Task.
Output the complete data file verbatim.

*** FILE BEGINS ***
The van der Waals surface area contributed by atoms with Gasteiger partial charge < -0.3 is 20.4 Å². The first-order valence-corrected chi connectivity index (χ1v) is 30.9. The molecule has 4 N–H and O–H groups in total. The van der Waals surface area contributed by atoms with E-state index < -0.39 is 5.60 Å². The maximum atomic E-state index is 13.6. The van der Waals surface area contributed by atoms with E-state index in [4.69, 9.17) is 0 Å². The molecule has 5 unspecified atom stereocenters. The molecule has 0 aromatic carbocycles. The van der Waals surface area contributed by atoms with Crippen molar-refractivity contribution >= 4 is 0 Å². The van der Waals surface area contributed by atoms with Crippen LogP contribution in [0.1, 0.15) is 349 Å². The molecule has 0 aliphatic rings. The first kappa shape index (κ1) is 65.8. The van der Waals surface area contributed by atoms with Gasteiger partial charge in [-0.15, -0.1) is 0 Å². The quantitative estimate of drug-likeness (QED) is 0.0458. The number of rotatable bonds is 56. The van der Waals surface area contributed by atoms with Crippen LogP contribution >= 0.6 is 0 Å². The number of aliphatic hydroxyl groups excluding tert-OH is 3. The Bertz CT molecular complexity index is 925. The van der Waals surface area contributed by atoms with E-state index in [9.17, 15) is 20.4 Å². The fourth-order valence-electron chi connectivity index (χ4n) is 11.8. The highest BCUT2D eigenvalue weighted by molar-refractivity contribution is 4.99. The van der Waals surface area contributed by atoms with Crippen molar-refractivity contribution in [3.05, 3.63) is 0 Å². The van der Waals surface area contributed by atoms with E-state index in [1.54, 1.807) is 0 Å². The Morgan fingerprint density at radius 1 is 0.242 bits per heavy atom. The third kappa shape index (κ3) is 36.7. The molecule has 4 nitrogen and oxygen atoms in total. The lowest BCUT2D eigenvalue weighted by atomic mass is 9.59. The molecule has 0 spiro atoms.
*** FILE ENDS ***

The van der Waals surface area contributed by atoms with Gasteiger partial charge < -0.3 is 20.4 Å². The first-order valence-corrected chi connectivity index (χ1v) is 30.9. The molecule has 4 N–H and O–H groups in total. The van der Waals surface area contributed by atoms with E-state index < -0.39 is 5.60 Å². The maximum atomic E-state index is 13.6. The van der Waals surface area contributed by atoms with E-state index in [4.69, 9.17) is 0 Å². The molecule has 5 unspecified atom stereocenters. The molecule has 0 aromatic carbocycles. The van der Waals surface area contributed by atoms with Crippen molar-refractivity contribution >= 4 is 0 Å². The van der Waals surface area contributed by atoms with Crippen LogP contribution in [0.1, 0.15) is 349 Å². The molecule has 0 aliphatic rings. The first kappa shape index (κ1) is 65.8. The van der Waals surface area contributed by atoms with Gasteiger partial charge in [-0.15, -0.1) is 0 Å². The quantitative estimate of drug-likeness (QED) is 0.0458. The number of rotatable bonds is 56. The van der Waals surface area contributed by atoms with Crippen LogP contribution >= 0.6 is 0 Å². The number of aliphatic hydroxyl groups excluding tert-OH is 3. The Bertz CT molecular complexity index is 925. The van der Waals surface area contributed by atoms with E-state index in [9.17, 15) is 20.4 Å². The fourth-order valence-electron chi connectivity index (χ4n) is 11.8. The highest BCUT2D eigenvalue weighted by molar-refractivity contribution is 4.99. The van der Waals surface area contributed by atoms with Crippen molar-refractivity contribution in [3.05, 3.63) is 0 Å². The van der Waals surface area contributed by atoms with E-state index in [1.54, 1.807) is 0 Å². The Morgan fingerprint density at radius 1 is 0.242 bits per heavy atom. The third kappa shape index (κ3) is 36.7. The molecule has 4 nitrogen and oxygen atoms in total. The lowest BCUT2D eigenvalue weighted by atomic mass is 9.59. The molecule has 0 spiro atoms.